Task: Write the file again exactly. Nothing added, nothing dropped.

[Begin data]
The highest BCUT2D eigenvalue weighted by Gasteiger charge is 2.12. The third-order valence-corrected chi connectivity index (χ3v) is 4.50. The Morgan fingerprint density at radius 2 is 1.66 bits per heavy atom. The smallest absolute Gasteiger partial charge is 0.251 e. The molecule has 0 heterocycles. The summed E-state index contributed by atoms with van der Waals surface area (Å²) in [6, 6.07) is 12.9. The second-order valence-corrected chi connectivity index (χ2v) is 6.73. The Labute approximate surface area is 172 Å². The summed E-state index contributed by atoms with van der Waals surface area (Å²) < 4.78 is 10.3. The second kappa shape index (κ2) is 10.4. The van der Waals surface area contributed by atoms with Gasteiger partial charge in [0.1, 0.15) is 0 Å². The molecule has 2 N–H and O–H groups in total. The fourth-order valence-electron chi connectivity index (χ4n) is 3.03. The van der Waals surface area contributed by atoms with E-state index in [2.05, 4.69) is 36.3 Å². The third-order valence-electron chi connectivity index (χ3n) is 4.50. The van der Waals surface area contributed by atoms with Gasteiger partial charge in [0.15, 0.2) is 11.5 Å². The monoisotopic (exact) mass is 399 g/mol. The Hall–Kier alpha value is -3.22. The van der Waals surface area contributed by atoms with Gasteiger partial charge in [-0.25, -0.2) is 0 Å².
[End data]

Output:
The highest BCUT2D eigenvalue weighted by Gasteiger charge is 2.12. The third-order valence-corrected chi connectivity index (χ3v) is 4.50. The Morgan fingerprint density at radius 2 is 1.66 bits per heavy atom. The smallest absolute Gasteiger partial charge is 0.251 e. The molecule has 0 heterocycles. The summed E-state index contributed by atoms with van der Waals surface area (Å²) in [6, 6.07) is 12.9. The second-order valence-corrected chi connectivity index (χ2v) is 6.73. The Labute approximate surface area is 172 Å². The summed E-state index contributed by atoms with van der Waals surface area (Å²) < 4.78 is 10.3. The second kappa shape index (κ2) is 10.4. The van der Waals surface area contributed by atoms with Gasteiger partial charge in [0.1, 0.15) is 0 Å². The molecule has 2 N–H and O–H groups in total. The fourth-order valence-electron chi connectivity index (χ4n) is 3.03. The van der Waals surface area contributed by atoms with E-state index in [2.05, 4.69) is 36.3 Å². The third-order valence-electron chi connectivity index (χ3n) is 4.50. The van der Waals surface area contributed by atoms with Gasteiger partial charge in [0.15, 0.2) is 11.5 Å². The monoisotopic (exact) mass is 399 g/mol. The Hall–Kier alpha value is -3.22. The van der Waals surface area contributed by atoms with Gasteiger partial charge in [-0.25, -0.2) is 0 Å².